The implications of changing the reporting accountant requirements, brought about from the SRA consultation


The SRA has released a consultation document which proposes to remove the mandatory requirement for firms to have their client accounts reviewed by an independent accountant and submit an annual accountant’s report to the SRA. I applaud the principle of the proposed changes, although the timing may not be right for the profession. The extension of self-regulation and of the SRA’s current risk based approach must be key to appropriate regulation with resources applied where they are required most. I therefore agree that replacing external reporting with self- certification of compliance with the SRA Accounts Rules (“SRAAR”) by law firms is a good step to take in principle.

The consultation document notes that “the SRA receives almost 9,000 reports annually and over 50% of them are qualified”. My view is that far more than 50% of the reports should be qualified. That 50% is a shockingly low number. If reporting accountants are carrying out their jobs properly, then non-trivial breaches will be found on the vast majority of reports. Perhaps the low number of qualified reports is due to a lack of knowledge of reporting accountants appointed by law firms.  That indicates to me that the current system does need to be revised.  If large amounts of money are being spent by the profession on the current regime and it clearly does not work, then it does need to change. I would however question how much goes wrong in law firms that the SRA does not know about.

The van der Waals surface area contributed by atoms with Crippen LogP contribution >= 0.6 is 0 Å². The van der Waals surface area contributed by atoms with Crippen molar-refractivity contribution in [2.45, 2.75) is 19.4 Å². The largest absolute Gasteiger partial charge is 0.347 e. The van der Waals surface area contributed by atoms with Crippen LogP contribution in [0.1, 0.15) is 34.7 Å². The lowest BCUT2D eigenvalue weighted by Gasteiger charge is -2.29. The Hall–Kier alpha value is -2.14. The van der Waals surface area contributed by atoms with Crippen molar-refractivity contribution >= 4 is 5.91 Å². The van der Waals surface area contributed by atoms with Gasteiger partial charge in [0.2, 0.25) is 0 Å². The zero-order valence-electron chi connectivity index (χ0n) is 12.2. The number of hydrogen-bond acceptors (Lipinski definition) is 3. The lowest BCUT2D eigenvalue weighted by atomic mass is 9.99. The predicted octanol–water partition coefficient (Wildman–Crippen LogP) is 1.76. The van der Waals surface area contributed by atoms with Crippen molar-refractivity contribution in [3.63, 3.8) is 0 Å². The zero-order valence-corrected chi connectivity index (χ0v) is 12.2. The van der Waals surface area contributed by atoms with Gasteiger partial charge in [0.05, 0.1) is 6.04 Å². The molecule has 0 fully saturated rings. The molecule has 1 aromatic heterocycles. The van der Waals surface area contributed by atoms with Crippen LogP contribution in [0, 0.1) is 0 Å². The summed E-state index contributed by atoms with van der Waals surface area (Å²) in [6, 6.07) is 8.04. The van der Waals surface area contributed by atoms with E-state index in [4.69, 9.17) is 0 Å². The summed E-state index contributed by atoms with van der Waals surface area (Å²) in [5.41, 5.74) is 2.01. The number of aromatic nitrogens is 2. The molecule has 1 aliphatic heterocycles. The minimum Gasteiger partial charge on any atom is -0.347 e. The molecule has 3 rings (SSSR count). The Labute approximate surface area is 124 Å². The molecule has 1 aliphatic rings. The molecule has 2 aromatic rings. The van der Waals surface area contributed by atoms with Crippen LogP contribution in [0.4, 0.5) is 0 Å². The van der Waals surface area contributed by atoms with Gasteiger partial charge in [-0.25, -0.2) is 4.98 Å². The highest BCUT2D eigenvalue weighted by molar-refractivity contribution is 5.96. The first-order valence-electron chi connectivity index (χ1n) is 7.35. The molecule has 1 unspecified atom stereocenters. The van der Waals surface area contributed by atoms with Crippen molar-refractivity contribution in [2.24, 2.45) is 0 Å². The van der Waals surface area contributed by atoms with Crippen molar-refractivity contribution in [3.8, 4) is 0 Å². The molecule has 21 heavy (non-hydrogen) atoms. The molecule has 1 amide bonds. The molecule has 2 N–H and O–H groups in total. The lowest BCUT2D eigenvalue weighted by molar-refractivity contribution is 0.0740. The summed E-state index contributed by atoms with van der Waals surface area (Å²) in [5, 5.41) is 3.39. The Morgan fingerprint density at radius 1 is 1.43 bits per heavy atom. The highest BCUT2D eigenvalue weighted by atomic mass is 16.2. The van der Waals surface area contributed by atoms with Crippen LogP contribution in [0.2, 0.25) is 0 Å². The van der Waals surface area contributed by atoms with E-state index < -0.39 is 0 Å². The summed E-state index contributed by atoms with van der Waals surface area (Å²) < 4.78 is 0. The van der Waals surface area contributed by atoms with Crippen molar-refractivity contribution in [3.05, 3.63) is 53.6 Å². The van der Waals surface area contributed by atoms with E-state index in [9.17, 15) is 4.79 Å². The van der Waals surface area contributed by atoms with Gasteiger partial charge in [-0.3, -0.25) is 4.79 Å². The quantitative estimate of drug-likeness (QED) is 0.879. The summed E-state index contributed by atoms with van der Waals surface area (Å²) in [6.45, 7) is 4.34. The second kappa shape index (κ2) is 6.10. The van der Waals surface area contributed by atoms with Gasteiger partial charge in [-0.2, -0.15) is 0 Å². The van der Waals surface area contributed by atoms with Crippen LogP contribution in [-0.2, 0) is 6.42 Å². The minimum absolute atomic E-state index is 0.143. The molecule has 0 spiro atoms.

The SRA’s consultation document acknowledges that “the overall discipline of producing an accountant’s report may provide both a deterrent and a mechanism by which breaches are identified, thus modifying behaviour and mitigating risks”. I agree with that entirely. The vast majority of lawyers try to abide by the rules.  I would hope that that is driven by the fact that it is the ‘right thing’ to do, and not just because of the reporting accountant regime. If it is due to the reporting accountant regime, then the proposed changes would cause huge issues to the profession as a whole; the vast majority of compliant solicitors having to pay the cost for the small minority that may not do the ‘right thing’.

Desperate times

It is true that desperate people do desperate things. I have seen client account fraud first hand perpetrated by seemingly upstanding members of the legal profession. Usually such fraud happens as a direct result of a desperate need of the perpetrator as a result of  personal circumstances. As large parts of the profession are currently struggling financially, primarily as a result of legal aid reform and personal injury reform in particular, there may currently be more desperate people prepared to do desperate things.